Direct Mail Partnered with Integrated Marketing
Studies clearly demonstrate why marketers can still rely on direct mail to deliver results. Some of these results are driven by direct mail’s unique, established attributes: It’s portable, it’s measurable, it’s tangible, and you can manage it. But direct mail’s ability to support and enhance new marketing techniques is making it even more successful. Direct mail is now a significant component of the most effective marketing approach called integrated marketing. Integrated marketing simply means that direct mail is partnered with its digital counterparts to reinforce the message in a unique way. Examples of successful integrated marketing efforts include businesses sending a mail piece that includes an offer redeemable on a web site. The direct mail piece and the web site have been designed to perform as two parts of the same campaign. Today’s direct mail can be as attractive and interactive as any of its digital counterparts especially with newer tools developed to reinforce the integration.
While integrated marketing has changed the rules slightly, it’s important to keep in mind the tried and true key components of a strong and successful direct mail campaign. The key components of an effective direct mail campaign include:
Clear Objective: The objective and goal of your direct mail campaign will greatly influence the messaging and the offer. The objectives can vary from building awareness, lead generation, or thanking customers for their loyalty. Each of these objectives has a different goal, and needs tailored marketing messages and offers to get the best results.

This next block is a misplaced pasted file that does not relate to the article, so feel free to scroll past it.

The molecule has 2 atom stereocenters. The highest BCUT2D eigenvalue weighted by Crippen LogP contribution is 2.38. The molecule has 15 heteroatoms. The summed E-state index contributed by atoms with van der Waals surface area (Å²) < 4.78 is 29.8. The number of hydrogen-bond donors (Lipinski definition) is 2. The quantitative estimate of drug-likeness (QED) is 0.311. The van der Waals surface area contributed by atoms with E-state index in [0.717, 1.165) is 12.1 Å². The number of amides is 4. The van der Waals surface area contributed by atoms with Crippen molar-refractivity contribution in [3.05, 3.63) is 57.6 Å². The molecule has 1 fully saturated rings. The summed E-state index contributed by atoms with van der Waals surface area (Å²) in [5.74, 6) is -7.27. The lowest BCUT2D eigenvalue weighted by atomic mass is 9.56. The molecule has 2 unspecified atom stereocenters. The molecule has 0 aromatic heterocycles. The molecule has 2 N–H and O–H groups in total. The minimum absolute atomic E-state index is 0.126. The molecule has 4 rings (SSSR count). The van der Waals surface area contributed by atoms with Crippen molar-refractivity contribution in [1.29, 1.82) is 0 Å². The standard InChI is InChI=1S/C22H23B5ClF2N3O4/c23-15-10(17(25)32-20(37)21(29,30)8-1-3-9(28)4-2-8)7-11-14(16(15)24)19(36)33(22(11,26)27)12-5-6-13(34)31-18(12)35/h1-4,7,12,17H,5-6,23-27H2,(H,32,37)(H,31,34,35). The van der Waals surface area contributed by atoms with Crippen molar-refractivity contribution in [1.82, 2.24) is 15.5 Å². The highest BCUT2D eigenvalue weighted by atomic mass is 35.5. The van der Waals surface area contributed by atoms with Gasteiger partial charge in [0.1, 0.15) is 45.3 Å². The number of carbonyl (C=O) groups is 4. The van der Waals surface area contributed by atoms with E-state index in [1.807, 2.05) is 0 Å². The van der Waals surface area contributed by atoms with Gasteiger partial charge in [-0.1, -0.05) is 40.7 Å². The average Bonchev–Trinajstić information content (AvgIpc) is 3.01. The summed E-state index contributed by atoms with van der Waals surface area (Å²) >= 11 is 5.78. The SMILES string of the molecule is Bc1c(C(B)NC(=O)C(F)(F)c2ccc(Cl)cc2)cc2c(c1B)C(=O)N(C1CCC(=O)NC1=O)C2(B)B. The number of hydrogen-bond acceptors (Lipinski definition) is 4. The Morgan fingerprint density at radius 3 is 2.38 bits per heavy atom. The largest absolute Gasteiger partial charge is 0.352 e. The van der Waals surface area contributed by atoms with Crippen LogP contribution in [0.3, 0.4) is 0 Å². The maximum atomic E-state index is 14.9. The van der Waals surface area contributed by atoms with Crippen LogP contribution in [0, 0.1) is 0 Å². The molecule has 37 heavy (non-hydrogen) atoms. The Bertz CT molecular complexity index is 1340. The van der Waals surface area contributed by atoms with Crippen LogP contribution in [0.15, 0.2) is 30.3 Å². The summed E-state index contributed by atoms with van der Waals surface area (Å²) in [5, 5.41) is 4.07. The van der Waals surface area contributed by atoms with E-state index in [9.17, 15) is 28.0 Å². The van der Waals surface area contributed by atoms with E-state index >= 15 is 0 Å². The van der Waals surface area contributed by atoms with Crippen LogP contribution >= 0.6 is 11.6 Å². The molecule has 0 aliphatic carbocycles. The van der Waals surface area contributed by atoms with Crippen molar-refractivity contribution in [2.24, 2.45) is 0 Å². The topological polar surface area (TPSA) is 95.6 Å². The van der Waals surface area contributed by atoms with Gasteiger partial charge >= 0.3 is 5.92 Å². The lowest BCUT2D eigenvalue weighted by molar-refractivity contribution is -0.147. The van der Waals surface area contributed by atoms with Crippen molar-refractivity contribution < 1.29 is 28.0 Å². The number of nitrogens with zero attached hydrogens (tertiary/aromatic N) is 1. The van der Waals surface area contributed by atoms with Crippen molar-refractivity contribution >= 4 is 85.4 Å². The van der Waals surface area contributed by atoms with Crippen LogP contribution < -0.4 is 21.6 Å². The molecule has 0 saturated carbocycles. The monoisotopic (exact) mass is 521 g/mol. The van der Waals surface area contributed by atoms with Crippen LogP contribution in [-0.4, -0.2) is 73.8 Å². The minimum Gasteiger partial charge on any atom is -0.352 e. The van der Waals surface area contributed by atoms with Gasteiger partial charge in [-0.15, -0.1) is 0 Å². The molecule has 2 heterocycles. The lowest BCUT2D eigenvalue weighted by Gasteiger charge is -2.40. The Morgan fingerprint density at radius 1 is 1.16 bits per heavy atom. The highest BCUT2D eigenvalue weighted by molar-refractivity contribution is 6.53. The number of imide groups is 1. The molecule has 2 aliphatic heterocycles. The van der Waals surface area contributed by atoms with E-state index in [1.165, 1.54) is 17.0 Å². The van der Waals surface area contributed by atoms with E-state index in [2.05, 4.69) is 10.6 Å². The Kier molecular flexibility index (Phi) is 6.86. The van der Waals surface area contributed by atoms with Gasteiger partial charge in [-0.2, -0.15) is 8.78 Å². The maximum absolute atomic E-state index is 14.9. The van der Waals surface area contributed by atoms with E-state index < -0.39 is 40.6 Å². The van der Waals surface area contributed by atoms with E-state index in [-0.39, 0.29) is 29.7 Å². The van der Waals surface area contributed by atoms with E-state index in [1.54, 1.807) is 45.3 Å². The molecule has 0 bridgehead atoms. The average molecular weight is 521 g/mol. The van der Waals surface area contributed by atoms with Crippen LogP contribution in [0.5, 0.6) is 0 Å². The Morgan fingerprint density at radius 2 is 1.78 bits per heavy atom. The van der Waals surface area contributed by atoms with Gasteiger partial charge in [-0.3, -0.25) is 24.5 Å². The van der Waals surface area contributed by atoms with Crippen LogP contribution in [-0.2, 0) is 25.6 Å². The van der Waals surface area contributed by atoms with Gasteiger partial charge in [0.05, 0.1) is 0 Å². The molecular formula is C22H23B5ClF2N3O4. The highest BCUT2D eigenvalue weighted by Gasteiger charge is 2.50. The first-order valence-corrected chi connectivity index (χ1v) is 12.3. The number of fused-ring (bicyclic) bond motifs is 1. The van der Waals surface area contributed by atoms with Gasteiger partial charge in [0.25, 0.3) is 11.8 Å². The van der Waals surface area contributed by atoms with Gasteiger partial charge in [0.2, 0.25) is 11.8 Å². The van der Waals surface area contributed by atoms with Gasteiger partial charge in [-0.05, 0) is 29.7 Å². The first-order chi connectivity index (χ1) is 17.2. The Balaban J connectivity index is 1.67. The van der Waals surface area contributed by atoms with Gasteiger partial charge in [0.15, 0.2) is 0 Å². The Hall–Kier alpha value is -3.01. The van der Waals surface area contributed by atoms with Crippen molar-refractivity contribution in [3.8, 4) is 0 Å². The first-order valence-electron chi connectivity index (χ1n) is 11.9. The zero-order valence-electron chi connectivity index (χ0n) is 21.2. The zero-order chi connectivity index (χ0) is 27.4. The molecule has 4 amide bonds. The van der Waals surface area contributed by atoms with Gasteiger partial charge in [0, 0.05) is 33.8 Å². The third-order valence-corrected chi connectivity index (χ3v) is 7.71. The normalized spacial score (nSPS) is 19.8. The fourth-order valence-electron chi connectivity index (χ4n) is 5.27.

Marketing Message: With objective and goals understood, the next step is to define the marketing message. As an example, if the objective is to generate leads, the marketing message needs to convincingly state the competitive advantages and benefits a customer will receive when they choose to do business with your company.
More Than One Mailer: A single direct mail piece can’t be counted on to meet all your objectives. Seasoned direct marketing professionals rely on a series of direct mail pieces to reinforce the messaging, and to give it time to achieve the best results. The Direct Marketing Association tests show that a mail campaign must be delivered at least four times to pull the desired rates.* DMA Study June 2010.
Offer and Distribution: A strong offer included in the direct mail piece has to be compelling and ideally demonstrate the value of your business. If it’s designed to bring new customers to your pizza shop, a coupon for 10 percent off the first visit is an example of an offer to potentially convert prospects into—at the very least—trial customers. Another option is to utilize integrated marketing techniques to send the direct mail readers to a specific landing page with the coupon offer details.
The other key to ensuring that your offer is well received is the distribution of your mail piece—the list. The more targeted the mail piece is to your ideal business customers, the better its performance. Understanding your audience by shopping habits, location, or other demographic data will ensure that your message reaches the most receptive audience possible. The mail list is the most important part of all the direct mail components, and merits the maximum time and budget on its selection.
Metrics: Identifying how the results will be measured and defined a success is important in planning the direct mail campaign. The measurements can include tracking of the sales or responses received from the specific mailing. Totaling the sales from the mailer divided by the direct mail execution costs will provide the campaign’s Return on Investment (ROI).
Let MCC set your organization up with the tools necessary to help implement your next direct mail campaign. Contact us today for a consult.